Peter Thiel, the billionaire investor who rocked the Stanford campus in the late 1980s when he founded the conservative Stanford Review, is known for being contrarian. It is fitting, then, that his new book — Zero to One: Notes on Startups, or How to Build the Future — begins with the question: “What important truth do very few people agree with you on?” His answer, or his important truth, is that technology, not globalization, will be the driving force of the world and the future. Progress in technology is invention; it means creating something that wasn’t there before, or going “from zero to one.” Progress in globalization, on the other hand, means duplication. Globalization just multiplies something that was already there.
The book originates from a class on startups that Thiel taught at Stanford in 2012, and is essentially a distillation of those lectures. But while the book is technically about how to build a startup, it says that giving a step-by-step guide is impossible: “Every moment in business only happens once. The next Bill Gates will not build an operating system” — he’ll build something new, something that cannot be emulated.
Thiel goes on to make a compelling case that new technology is our best hope reinvigorating our economy and our culture. Using technology and its development as a focal point, Thiel offers provocative reinterpretations of subjects as varied as the DotCom crash of the 1990’s, economic competition and modern capitalism, human individuals and genetic lottery, the inherent merits of a startup and startup culture, the recent clean technology movement, and the direction the future is taking (“Stagnation or Singularity?”). Thiel’s engaging meditations draws on a dizzying array of authorities, including Chess Grandmaster José Raúl Capablanca, Leo Tolstoy, the Unabomber, John Rawls and Prince.
Thiel’s contrarian tendency comes through clearly as he challenges conventions held in each of the aforementioned areas, arguing, for example, that monopolies can be conducive to innovation and that chance plays very little role in peoples’ success. But Thiel’s primary objective is not just to be contrarian, but to provoke the reader’s intellect. From the beginning, with the question of important truths, to the end, with the direction of the future, it is always clear that for Thiel “the essential first step is to think for yourself.”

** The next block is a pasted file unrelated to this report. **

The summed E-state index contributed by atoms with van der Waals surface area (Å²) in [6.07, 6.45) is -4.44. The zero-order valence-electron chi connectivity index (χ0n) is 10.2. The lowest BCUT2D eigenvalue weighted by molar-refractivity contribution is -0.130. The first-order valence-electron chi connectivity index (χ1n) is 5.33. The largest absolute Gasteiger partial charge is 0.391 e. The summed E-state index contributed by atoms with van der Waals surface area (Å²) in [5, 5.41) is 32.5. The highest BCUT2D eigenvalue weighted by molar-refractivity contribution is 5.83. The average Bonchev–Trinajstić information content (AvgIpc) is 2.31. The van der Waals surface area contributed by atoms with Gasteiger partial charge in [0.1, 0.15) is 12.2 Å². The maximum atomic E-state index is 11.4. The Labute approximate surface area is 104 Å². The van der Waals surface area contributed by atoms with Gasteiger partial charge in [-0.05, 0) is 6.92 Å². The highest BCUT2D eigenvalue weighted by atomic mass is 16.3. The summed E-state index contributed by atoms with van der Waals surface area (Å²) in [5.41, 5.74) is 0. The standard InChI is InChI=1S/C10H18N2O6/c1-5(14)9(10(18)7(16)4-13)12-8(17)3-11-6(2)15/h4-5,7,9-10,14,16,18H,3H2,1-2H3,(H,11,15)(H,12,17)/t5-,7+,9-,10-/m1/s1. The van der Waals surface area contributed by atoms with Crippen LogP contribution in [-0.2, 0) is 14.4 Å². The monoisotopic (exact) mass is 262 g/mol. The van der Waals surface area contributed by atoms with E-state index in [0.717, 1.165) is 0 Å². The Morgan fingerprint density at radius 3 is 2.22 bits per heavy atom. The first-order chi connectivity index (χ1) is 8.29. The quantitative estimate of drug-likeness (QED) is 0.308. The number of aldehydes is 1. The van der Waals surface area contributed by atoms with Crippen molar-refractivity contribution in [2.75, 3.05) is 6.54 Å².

Helping the reader answer the initial question — “What important truth do very few people agree with you on?” — is Thiel’s purpose in writing the book. For Thiel, the difficulty of answering speaks to a widespread lack of “intellectual originality,” an unconscious embrace of conventions and norms that substitute for genuine creativity.
This call for intellectual originality — for not being an excellent sheep — is not Thiel’s sole objective. He also recounts many stories from his towering career in Silicon Valley — as an investor in Facebook and SpaceX and a co-founder of Palantir and PayPal. These anecdotes give vivid insight into what building a startup is like and make the experience of reading as enjoyable as it is enlightening
There is a lot in this tightly argued book that could be covered in more depth, in articles of their own: his preference for economic monopolies and disdain for economic competition, his preference for last mover advantage rather than first, his libertarianism — the list goes on. Certainly, some of these arguments should be greeted with skepticism. That, after all, is the point — that you should not take things at face value and instead that you should think for yourself. To do that, and to do the book justice, you have to read Zero to One for yourself, and find your answer to Thiel’s opening question.
Alonzo Virata, a junior studying political science, is the managing editor of Stanford Political Journal.